Vaudeville and the American Dream

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Vaudeville and the American Dream

Please use this identifier to cite or link to this item: http://hdl.handle.net/10355/15673

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Title: Vaudeville and the American Dream
Author: Vale, Max
Keywords: American Dream
Date: 2012-03-30
Publisher: Rhetoric and Composition Program, University of Missouri--Columbia
Citation: Artifacts, 6 (2012)
Series/Report no.: Artifacts;6 (2012)
Abstract: Vaudeville was an expressive, innovative, and quirky form of popular entertainment in America that spanned the turn of the twentieth century. Yet, vaudeville was more than mere entertainment for the American mass culture—it was a reflection of the rapidly changing waters of American life. In the era of vaudeville, from the early 1980s to the early 1930s, American enjoyed a time of unparalleled growth and urbanization, increasing diversity, and upward social mobility. These changes were both reflected in and shaped by vaudeville itself. As shown in Vaudeville, from the American Masters Series, as America grew, vaudeville became less risqué, showed even greater diversity of performers, and ushered in the age of stardom in entertainment. Vaudeville was a true actualization of the American Dream for the performers, patrons, and society surrounding it.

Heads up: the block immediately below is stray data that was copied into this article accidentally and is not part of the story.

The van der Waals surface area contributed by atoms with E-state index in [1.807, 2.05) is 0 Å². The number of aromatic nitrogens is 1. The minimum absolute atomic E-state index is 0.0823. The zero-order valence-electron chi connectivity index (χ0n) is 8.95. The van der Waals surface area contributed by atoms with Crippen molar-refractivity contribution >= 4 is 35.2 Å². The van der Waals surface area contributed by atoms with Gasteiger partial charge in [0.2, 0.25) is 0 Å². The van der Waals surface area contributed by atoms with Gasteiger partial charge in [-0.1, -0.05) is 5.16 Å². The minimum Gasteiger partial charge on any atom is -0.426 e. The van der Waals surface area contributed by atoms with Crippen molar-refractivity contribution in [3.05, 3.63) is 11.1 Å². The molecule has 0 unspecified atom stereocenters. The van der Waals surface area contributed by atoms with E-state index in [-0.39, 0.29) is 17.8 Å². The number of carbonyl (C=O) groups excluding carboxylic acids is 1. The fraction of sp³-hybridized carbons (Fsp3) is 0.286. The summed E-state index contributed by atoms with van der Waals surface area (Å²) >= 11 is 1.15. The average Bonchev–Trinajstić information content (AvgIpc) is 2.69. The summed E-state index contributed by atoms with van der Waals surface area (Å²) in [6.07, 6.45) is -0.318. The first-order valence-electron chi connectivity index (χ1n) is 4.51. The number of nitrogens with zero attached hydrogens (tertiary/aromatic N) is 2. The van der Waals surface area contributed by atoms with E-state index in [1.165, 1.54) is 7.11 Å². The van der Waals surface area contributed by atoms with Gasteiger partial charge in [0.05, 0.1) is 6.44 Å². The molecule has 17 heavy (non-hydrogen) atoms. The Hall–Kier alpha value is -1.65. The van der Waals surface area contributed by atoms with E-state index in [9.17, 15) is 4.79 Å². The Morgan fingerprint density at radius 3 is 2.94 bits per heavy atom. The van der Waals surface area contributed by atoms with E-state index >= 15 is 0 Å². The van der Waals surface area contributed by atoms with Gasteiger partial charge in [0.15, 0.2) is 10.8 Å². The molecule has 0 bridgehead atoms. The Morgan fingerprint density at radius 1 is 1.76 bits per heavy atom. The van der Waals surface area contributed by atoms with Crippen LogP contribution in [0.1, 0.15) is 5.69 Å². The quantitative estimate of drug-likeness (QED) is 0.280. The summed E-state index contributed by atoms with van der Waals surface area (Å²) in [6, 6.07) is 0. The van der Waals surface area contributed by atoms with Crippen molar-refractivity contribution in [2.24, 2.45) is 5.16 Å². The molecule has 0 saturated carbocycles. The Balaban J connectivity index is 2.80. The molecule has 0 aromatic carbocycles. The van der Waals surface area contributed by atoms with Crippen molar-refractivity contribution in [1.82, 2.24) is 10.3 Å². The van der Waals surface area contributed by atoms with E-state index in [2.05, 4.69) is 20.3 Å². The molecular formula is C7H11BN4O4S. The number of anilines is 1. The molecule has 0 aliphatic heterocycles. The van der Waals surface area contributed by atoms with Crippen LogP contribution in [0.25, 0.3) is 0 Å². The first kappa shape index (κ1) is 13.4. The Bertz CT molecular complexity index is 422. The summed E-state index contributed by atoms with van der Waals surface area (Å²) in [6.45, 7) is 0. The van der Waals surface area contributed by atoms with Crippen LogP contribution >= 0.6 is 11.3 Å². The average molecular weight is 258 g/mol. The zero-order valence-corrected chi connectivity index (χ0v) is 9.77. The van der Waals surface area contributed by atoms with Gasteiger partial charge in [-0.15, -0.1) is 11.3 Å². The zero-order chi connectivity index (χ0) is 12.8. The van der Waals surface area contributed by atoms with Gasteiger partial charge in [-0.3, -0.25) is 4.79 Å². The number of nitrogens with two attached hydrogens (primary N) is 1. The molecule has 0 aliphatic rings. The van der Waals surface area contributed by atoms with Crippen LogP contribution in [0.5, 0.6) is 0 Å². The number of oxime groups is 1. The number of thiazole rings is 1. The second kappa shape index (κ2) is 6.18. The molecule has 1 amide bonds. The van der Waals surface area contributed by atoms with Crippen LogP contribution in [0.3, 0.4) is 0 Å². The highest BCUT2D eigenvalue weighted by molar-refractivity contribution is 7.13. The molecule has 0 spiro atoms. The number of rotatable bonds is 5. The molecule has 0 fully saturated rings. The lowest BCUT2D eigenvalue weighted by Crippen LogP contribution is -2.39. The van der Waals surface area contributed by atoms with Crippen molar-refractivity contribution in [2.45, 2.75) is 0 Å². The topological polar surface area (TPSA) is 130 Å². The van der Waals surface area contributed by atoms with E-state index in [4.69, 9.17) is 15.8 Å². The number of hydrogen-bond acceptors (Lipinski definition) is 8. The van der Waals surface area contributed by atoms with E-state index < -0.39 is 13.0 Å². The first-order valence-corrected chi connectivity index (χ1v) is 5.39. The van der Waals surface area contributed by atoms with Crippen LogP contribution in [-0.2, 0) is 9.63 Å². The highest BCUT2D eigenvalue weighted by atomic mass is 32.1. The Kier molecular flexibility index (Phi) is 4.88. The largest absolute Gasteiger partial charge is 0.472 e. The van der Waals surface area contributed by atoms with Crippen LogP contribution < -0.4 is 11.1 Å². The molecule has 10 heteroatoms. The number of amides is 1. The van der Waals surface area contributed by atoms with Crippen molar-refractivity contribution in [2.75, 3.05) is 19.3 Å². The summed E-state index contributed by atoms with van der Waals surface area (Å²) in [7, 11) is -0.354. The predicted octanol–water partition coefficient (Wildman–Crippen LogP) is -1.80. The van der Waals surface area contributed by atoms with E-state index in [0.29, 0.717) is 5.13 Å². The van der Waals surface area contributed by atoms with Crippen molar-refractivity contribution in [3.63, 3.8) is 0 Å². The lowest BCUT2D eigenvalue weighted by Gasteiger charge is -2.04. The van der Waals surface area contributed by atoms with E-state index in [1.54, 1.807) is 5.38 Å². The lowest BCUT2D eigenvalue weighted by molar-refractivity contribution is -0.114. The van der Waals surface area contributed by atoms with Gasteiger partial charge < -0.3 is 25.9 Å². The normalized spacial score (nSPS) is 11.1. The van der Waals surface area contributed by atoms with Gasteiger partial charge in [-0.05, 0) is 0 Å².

URI: http://hdl.handle.net/10355/15673

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